Just as in writing a report or a business presentation, it’s important to use an outline when writing a speech. What are your main points? Are they listed in order? Do you have your facts straight?

Following an outline is a great way to streamline speech writing and add things in chronological order.

 

Make Your Ending Strong

Give a brief synopsis of your speech for the ending.  For example, So in conclusion…… or Lastly let us remember……. are good lead in sentences for a strong ending.

Remember, you’ve already given the speech so all you need to do now is wrap it up so that you can get off the stage.

 

Stay Focused and Avoid Rabbit Trails

rabbit trails

Don’t get off on a rabbit trail while you’re delivering your speech.

Rabbit trails go here, there, and everywhere, and pretty much tend to lead nowhere. They confuse, bore and irritate your listeners so read through your speech several times and check to make sure there aren’t any rabbit trails.

 Focus your content on a narrow topic and stick   with it throughout the length of your speech. 

 

 

 

Consider Adding Some Visual Content

Sometimes a speech can be enhanced by adding in some visual content. Charts, pictures or even a detailed graph can often be a great visual addition to a speech.

Also, be sure to check the venue ahead of time to make sure that there will be a way to use your visual content.

 

Practise Makes Perfect

practise in front of mirrorNow that you’ve written the perfect speech, you’ll need to do some practising to deliver it properly. Gather some family and friends or students in your class and practise giving the speech to them. Practise in front of the mirror or until you feel very comfortable delivering your speech.

You may even wish to video yourself practising your speech and watch it back for some self-critique. You’ll find out more about your mannerisms that may make or break your speech. Do you have any distracting habits? Do you pace up and down too much or too little? Do you stand immobile for too long?  Is your pronunciation clear? Are you happy with your word and sentence stress?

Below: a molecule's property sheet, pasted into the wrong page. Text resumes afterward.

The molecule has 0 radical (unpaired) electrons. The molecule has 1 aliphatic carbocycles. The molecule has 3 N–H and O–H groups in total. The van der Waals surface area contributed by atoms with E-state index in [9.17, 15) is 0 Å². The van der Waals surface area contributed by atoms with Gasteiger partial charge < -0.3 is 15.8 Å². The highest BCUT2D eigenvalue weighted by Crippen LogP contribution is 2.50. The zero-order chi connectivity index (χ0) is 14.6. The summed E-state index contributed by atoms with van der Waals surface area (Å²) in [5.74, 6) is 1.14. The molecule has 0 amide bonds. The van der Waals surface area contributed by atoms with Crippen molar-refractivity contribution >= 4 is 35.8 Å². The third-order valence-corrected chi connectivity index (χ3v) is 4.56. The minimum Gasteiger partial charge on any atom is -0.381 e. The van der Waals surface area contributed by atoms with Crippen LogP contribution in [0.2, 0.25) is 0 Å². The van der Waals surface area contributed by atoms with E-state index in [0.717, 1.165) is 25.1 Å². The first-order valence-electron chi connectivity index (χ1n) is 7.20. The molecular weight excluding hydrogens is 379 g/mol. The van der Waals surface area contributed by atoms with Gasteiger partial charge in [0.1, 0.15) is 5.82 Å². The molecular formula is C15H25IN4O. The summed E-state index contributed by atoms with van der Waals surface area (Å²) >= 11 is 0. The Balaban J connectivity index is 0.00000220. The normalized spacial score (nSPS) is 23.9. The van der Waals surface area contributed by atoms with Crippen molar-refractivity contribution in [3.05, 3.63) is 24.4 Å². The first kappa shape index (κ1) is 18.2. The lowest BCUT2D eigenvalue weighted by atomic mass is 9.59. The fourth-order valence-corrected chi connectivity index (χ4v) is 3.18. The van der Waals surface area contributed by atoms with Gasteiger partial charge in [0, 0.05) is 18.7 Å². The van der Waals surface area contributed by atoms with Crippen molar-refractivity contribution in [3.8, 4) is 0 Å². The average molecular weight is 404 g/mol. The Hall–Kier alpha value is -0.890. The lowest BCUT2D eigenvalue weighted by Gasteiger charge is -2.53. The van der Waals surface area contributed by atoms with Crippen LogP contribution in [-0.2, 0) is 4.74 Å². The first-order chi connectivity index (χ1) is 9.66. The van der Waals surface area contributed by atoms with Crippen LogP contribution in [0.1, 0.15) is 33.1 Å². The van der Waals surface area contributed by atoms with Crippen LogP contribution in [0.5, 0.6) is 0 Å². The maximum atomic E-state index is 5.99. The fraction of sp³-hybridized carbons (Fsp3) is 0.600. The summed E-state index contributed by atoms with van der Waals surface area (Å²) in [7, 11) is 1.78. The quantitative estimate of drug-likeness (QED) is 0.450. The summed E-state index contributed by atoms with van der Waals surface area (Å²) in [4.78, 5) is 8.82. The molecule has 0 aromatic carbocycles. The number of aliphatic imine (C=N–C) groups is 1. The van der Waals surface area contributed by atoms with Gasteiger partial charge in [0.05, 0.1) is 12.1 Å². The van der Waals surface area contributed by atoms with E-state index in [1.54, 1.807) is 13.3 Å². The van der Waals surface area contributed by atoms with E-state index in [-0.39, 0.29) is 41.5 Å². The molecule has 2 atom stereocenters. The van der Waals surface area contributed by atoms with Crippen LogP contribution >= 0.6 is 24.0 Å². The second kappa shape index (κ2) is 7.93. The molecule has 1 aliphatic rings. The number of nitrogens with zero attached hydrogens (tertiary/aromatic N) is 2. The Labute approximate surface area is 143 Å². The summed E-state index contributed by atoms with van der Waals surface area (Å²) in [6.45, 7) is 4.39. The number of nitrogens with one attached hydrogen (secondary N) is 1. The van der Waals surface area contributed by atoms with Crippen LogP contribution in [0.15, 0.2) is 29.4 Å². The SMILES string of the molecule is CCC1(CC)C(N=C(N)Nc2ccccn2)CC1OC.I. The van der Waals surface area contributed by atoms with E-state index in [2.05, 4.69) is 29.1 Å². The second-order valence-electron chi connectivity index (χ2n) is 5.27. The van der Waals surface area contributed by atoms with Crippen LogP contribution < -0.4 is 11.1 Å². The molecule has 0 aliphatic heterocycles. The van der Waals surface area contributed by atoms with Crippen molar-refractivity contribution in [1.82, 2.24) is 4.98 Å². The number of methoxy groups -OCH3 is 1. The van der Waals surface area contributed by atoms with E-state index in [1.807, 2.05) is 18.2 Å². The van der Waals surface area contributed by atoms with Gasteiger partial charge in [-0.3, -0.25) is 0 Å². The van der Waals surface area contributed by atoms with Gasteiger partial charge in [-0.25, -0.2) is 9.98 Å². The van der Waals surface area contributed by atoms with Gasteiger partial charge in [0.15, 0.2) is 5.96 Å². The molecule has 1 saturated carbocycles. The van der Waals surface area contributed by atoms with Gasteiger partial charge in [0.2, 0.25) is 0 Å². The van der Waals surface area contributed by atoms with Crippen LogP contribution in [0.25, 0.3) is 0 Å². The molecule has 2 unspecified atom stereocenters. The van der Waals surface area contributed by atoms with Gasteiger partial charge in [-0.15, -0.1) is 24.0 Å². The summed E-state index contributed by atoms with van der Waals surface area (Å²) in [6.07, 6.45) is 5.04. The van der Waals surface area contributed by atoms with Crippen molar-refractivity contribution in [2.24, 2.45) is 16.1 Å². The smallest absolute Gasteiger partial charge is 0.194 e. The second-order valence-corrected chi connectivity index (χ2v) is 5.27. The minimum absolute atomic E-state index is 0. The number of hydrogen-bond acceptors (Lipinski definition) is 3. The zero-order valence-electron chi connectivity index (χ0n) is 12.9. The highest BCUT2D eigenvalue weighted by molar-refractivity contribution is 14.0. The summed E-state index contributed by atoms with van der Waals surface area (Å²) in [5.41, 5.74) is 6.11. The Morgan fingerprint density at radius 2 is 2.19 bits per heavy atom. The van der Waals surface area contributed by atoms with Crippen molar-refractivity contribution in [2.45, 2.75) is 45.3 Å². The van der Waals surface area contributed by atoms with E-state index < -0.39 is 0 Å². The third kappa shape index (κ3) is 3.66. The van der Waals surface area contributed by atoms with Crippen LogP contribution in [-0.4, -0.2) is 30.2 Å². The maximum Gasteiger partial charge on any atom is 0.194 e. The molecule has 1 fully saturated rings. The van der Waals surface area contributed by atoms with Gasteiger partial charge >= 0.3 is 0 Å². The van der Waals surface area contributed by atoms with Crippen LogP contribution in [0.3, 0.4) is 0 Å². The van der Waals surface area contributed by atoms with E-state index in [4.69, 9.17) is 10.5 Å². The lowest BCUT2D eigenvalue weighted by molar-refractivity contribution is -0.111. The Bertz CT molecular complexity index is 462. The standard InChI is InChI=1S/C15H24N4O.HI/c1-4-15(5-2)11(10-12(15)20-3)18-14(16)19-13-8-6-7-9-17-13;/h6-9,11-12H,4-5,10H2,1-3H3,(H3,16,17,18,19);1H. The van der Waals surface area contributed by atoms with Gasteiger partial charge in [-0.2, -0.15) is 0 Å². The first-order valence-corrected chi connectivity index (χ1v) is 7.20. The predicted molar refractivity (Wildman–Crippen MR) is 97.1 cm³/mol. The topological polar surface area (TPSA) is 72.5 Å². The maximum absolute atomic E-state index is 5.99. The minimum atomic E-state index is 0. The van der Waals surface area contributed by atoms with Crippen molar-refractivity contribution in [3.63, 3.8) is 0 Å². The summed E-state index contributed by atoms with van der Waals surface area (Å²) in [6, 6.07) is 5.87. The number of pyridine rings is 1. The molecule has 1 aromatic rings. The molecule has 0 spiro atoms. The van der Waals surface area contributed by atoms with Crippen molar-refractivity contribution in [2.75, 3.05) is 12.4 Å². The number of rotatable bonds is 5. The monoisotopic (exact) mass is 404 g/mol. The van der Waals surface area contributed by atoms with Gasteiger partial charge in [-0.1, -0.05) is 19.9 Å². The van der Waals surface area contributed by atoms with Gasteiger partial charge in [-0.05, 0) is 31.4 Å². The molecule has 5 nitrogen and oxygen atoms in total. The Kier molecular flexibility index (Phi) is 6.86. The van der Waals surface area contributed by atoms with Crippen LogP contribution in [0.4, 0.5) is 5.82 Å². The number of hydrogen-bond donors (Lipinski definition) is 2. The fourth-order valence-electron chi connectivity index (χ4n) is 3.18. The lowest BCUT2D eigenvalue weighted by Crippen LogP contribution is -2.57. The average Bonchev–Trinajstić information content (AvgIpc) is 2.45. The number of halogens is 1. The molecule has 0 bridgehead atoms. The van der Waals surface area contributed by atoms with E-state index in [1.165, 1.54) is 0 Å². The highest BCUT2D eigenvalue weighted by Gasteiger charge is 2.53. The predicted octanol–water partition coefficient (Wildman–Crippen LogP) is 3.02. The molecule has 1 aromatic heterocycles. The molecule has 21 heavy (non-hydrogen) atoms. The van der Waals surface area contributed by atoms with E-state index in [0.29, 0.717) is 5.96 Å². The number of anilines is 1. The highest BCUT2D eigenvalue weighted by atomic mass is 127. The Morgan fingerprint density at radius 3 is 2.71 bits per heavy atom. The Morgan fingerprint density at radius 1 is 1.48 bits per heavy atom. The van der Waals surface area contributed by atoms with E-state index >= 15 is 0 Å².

All of these quirks can be ironed out just by watching yourself back on film.

Ask your teacher or your classmates to give you constructive feedback and make improvements accordingly.

 

Thank You’s

After your speech, make sure that you take a brief moment to thank your audience for their time. Manners go a long ways and will often open doors for you in the future.

 

Now that you’ve got a better understanding of how to write and deliver the perfect speech, you can get to work on writing one. And don’t worry if you feel inadequate – many speech writers and famous speech makers feel less than qualified and they do just fine.

With practise and patience you, too, will do just fine and your audience will no doubt be delighted.

 

 

 

The Greatest Speech Ever Made – Charlie Chaplin

You tube user, Guillermo Rossiter Bianchini, uploaded the following video in September, 2011 and suggests that it was the greatest speech ever made:

One of the most important speeches in recorded history was given by a comedian by the name of Charlie Chaplin. If you like what you see please share the video any way you can and pass the message on.

It is of course purely fictional but he could have a point. Watch the video to find out for yourself.

 

  

 

A Great Resource For Studying Speeches

 www.americanrhetoric.com is a great website to utilize if you would like to start using the study of speeches to enhance your English language skills.

The site has all kinds of resources such as:

  • an alphabetical bank of speeches
  • a list of the top 100 speeches 
  • a list of movie speeches 
  • a list of Obama speeches